Gullibility and Zimbabwean Shona Folktales: Implications to Biblical Teachings and People with and Without Disabilities

Phillipa Mutswanga


Gullible behaviour is as old as humankind. As such, every traditional culture and religion has different ways of expressing this phenomenon towards people with and without disabilities. Among the traditional Shona, for example, folk tales are among the many popular methods employed to warn society from succumbing to gullibility. Popular folktales involving tricksters such as Mr Hare in which uncle baboon is outwitted by his nephew, Mr Hare. These are textbook examples of how societies express gullibility. Following these reflections, this paper analyses how gullibility is expressed in traditional Shona folktales with a view to draw lessons for modern society. Two popular but different folktales involving uncle baboon and Mr Hare were sampled for an in-depth analysis with a view to establish meanings behind each folktale in relation to gullible behaviour.  The paper found out that gullibility is a fact of life. Further, it came out clear that gullibility in Shona society is veiled through animal characters the most common ones are Mr Baboon and Mr Hare. The former represents individuals who are disadvantaged or vulnerable in society while Mr Hare represents those people in society who have the propensity to taking advantage of other people’s innocence or ignorance. At face value, Mr Hare is portrayed as the wise one, but he is considered a rogue in society who makes it in life by outwitting other people through crafty means (folk tale one). Additionally, the findings revealed that most victims of gullible behaviour experienced shame and embarrassment. Supported with Biblical verses and appropriate interpretations the findings revealed that gullibility disrupts relationships between individuals and groups. Against this background, the paper recommends that; for society to live harmonious the principle of ‘unhu’ should be embraced at any level of human interaction towards both people with and without disabilities. Further, the study recommended that there is need for religious institutions to encourage certain behaviours and characteristics through critical analysis of meanings of folktales as an indirect way of reprimanding, teaching and using folk stories as teaching aids to issues of life and diversity including issues of disability.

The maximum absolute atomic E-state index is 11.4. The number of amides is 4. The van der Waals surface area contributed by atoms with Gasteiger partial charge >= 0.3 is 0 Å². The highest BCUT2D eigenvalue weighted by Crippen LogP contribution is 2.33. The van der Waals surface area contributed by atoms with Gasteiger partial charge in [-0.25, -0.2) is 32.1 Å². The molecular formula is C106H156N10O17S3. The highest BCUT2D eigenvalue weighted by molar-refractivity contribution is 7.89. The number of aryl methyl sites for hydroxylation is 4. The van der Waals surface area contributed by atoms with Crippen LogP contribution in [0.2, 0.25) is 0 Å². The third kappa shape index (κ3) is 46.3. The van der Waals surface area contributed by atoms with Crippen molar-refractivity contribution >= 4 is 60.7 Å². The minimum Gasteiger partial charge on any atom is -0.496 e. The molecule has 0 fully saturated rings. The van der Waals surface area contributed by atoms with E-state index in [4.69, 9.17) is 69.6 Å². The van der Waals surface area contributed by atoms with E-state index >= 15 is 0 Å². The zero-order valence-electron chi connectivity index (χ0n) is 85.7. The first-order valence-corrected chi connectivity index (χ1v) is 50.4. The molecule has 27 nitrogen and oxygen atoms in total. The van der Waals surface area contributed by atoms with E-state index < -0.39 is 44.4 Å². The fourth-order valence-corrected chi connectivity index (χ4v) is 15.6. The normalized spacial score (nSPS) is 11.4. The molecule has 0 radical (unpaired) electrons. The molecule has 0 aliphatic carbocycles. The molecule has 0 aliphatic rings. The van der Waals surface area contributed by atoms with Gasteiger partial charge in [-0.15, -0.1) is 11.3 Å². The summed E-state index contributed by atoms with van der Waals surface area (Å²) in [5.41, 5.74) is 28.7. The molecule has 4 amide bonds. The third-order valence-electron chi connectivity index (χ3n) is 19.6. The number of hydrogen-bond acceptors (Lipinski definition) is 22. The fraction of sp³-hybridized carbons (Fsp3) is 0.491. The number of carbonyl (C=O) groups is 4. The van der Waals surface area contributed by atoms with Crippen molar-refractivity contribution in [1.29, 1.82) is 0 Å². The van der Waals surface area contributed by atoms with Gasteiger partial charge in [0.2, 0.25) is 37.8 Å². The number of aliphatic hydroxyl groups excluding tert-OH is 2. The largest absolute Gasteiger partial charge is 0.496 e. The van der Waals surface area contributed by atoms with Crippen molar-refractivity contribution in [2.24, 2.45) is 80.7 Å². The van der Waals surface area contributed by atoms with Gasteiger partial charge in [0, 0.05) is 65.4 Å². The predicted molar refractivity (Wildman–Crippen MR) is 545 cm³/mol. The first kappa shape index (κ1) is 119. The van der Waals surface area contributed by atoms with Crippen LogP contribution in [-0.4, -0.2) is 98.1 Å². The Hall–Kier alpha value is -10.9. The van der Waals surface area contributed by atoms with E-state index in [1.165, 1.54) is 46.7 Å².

Keywords: gullible behavior, Chivanhu, Shona folktales and Zimbabwe.

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